A letter to … my estranged son – please come back to me | Life and style | The Guardian
A letter to my estranged son – please come back to me Rejection in a romantic love relationship is deeply painful, but from a son, the wound I used to believe that we were close; I always loved being your mother. This applies to the relationship you might have with your parents. You've . It's more common to be estranged from a mother than a father or both parents. Conversely, it's more common for daughters to estrange than sons. My son Dan* and I had a typical mother-son relationship. We both . It was pitiful, but fear of abandonment is common for estranged parents.
For some older people, however, a negative relationship with one of their offspring - or even worse, complete separation from him or her - is profoundly difficult.
Parents in this situation are looking for advice. So I consulted a group of experts on family relations - from psychology, psychiatry, and social work - to learn what they would advise parents who feel their adult child has broken their hearts.
Children Who Break Your Heart: Here's Some Expert Advice
Here's what they told me: Here's some advice to parents in this situation. Some older parents can at least can hold out for this hope. No one, of course, had "perfect parents.Estranged 004: The Silent Treatment
I feel the parent is the one that can't stop reaching out, can't stop going above and beyond to do anything to repair this broken relationship. The parent has to steer this relationship to a better path. The parent must let go of his or her ego. Leave it at the door. It doesn't matter what happened. Apologize and profess your unconditional love.
Children Who Break Your Heart: Here's Some Expert Advice | HuffPost
This is what I do, but you are below the surface of everything. I am never truly laughing, never relaxed or content. Tears burst out of me at the most inappropriate moments, at any reminder. It endangers my working life and my productivity. I know you would think that I am shallow to care, but many of those who know us do judge me, and they gossip.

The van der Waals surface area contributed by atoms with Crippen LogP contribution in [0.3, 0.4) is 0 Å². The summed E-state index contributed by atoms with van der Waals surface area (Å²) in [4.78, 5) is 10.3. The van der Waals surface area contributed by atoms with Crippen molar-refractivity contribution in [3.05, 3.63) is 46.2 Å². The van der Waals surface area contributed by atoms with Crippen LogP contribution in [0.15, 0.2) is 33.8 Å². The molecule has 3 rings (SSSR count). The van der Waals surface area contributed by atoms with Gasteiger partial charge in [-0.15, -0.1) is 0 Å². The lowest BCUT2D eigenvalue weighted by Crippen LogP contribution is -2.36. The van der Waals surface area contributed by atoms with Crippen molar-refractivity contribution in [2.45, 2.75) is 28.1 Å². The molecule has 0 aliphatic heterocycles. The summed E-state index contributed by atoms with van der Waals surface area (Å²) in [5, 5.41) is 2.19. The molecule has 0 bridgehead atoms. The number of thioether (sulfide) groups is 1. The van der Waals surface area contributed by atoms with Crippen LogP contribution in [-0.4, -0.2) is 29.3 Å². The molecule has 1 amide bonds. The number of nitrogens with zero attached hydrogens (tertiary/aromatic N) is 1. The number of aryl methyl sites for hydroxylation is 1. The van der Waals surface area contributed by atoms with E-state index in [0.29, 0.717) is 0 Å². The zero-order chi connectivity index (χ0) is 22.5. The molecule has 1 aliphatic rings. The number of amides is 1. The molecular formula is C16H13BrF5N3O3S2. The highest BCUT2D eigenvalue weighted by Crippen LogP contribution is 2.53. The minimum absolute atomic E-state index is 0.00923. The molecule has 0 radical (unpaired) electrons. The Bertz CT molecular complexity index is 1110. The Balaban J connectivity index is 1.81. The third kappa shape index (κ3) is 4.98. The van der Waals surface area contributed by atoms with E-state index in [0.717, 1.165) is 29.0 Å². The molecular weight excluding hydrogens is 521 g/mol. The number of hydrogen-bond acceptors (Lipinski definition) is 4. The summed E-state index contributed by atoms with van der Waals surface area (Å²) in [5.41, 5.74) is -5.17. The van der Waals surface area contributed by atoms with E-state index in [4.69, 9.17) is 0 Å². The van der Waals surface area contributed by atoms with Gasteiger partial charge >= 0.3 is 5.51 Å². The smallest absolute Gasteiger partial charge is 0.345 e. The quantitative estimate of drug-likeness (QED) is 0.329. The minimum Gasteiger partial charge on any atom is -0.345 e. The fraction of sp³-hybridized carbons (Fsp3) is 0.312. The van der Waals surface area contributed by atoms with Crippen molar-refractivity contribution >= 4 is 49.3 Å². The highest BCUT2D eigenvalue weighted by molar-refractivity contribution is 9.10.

I deflect them and reverse them until I come across as being cold and closed up. Yes, I have become paranoid — I resent what seems to be everyone else having children who enjoy their company, who have meals with them, and talk things through with them. You are not the only one. I am gut-wrenchingly upset that you think it is OK to do this to me: Where is the love in that?
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Would your friends do it to their mums? Why are their mums superior and so much more deserving than I am? Both our children chose to stay with their wealthy father. A daughter, then a teenager, was taught to insult me under her father's watch, and still wants nothing to do with me.
The younger son, less hostile, eventually asked to have a relationship 18 years later. He has been kind to me, if not all that attentive.
The problem is I am retired, and working at other jobs to make ends meet. I've lent him money, opened credit lines to help him in his business, and so on.
He promises to pay me back but so far no paybacks. We've had several conversations about his fiscal responsibility toward me.
That was the last family member I had. I feel heartbroken and betrayed, again. The answer Story continues below advertisement That's a tough one — a real heartbreaker.
I've heard experts describe being estranged from one's grown offspring as "the silent epidemic" because — well, I guess that's pretty self-explanatory, but basically because it happens maybe more than we think and most people don't like to talk about it.
I feel betrayed by my estranged son – what should I do? - The Globe and Mail
So thank you, first of all, for your courage and honesty in writing to me. It really is the saddest outcome. They say "a mother is only as happy as her saddest child" but I would say even sadder is the mother estranged from her grown children.